A request to rezone two properties at Jackson Avenue and Laurel Street to allow them to become legal short-term rentals passed the City Council last week, but only after a heated discussion about the ongoing impact of AirBnB-type vacation rentals on the city’s housing stock.The rezoning applies to the house at 839 Jackson Avenue and wraps around to an adjacent building at 2130 Laurel Street, according to city documents. The owner and developer, Cornelius Payne, sought to rezone the property from residential to a neighborhood business classification, proposing two units in the Jackson Avenue home and two smaller units in the Laurel Street building.
Part of the property already had the business zoning, but Payne needed that business zoning consistent across the property partly in order to host short-term rentals there, city documents state. City planners had recommended allowing the zoning change for the building fronting on Jackson Avenue, but denying it for the Laurel Street property.
“While the building at 837-839 Jackson Avenue has most recently been used as a multifamily residence, it has historically been utilized for business purposes and its conversion back to commercial use should not be considered a commercialization of a residential district and instead be considered keeping with the character of the neighborhood,” the city planners wrote. “The property at 2130-2132 Laurel Street does not share this nonresidential history, and thus its utilization as a commercial short term rental would serve as commercial encroachment into a predominantly residential neighborhood.”
The City Planning Commission voted unanimously in favor of the staff’s recommendation at their July 25 meeting.
When the City Council met Aug. 24, however, Councilwoman LaToya Cantrell made a motion to overrule the Planning Commission and approve Payne’s full request. Payne, she noted, was even hit by a stray bullet from a nearby shooting while he was working on the building, and yet persisted in his determination for the project.
Treating the two properties as one is justified because they are “nestled together” with a courtyard between them, Cantrell said. Meanwhile, the neighborhood has not opposed this request, Cantrell said.
“In my conversation with him, it became clear how intentional he has been about this redevelopment project and his dedication to the city and this neighborhood,” Cantrell said. “Despite the fear he is reminded daily of from that incident and that experience, he has devoted all his resources to improving this stretch of Jackson Avenue.”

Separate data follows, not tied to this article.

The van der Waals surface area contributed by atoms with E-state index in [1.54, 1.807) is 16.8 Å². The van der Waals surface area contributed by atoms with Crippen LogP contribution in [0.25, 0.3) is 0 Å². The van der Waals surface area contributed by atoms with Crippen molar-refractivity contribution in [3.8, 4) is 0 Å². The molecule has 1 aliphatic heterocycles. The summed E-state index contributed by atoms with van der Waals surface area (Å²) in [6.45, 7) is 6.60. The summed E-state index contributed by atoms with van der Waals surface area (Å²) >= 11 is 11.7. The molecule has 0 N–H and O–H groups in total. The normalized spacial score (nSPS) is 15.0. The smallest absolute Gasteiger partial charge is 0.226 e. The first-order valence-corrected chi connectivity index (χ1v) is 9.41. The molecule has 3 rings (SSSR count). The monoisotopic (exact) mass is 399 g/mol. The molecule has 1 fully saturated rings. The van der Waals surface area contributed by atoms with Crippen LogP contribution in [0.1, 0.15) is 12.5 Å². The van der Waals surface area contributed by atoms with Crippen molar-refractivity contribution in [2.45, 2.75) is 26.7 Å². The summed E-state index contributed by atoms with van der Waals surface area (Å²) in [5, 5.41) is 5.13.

Payne said he presented his plans to neighborhood groups in the Lower Garden District and received their support. Prior to his renovations, the properties were blighted and dilapidated, attracting crime to the corner.
The tenants, he said, are people in town working for major companies, not tourists. Meanwhile, he lives on the site, so it’s not as if he is an absentee landlord, he said, but the configuration of the buildings really suggests that they should be handled together.
“The courtyard connects all three of these buildings. The alley connects all three of these buildings, so they’re all connected,” Payne said.
Councilwoman Susan Guidry, however, said the council should have followed the City Planning Commission’s recommendation. Unifying the zoning on Jackson Avenue makes sense, she says, but the Laurel Street property should remain a two-family home instead of removing it from the city’s full-time housing stock.
“This goes against protecting our neighborhoods from the impact of short-term rentals by putting commercial short-term rental within a residential neighborhood,” Guidry said, noting that the four proposed units have a total capacity of 24 people. “That’s a lot of people, and a much larger impact than I believe was intended for commercial short-term rentals in residential districts.”
City Councilwoman Stacy Head said the request on Laurel Street, particularly, takes two housing units off the long-term rental market and converts them into tourist housing. Head said she supported the legalization of short-term rentals in commercial areas, but did not intend to convert residential neighborhoods to commercial zoning to allow them to proliferate.
“This seems to be in conflict with your cry for more affordable housing,” Head said to Cantrell. She explained later, “I do not believe we should allow the creeping into neighborhoods that are otherwise residential by changing the zoning to commercial.”
The short-term rental issue should not be blamed for the city’s lack of affordable housing, Cantrell shot back. That, she said, was the result of intentional efforts by city leaders after Hurricane Katrina.
“Affordability and the crisis that we’re in in the city of New Orleans is not because of short-term rentals,” Cantrell replied. “It’s because the issue of housing was not a priority in the post-Katrina environment. Resources allocated for the city of New Orleans, millions in fact, were reallocated because there was sentiment coming from policymakers in this city that New Orleans was on the path of having too many affordable units.”
Councilman Jason Williams acknowledged that the Laurel Street property is closer to the more residential side of the neighborhood than the more commercial area down by Walmart. Payne’s description of the property, however, satisfied him that the rezoning was worthwhile.
The council voted 5-2 in support of Cantrell’s motion, with Guidry and Head voting against it.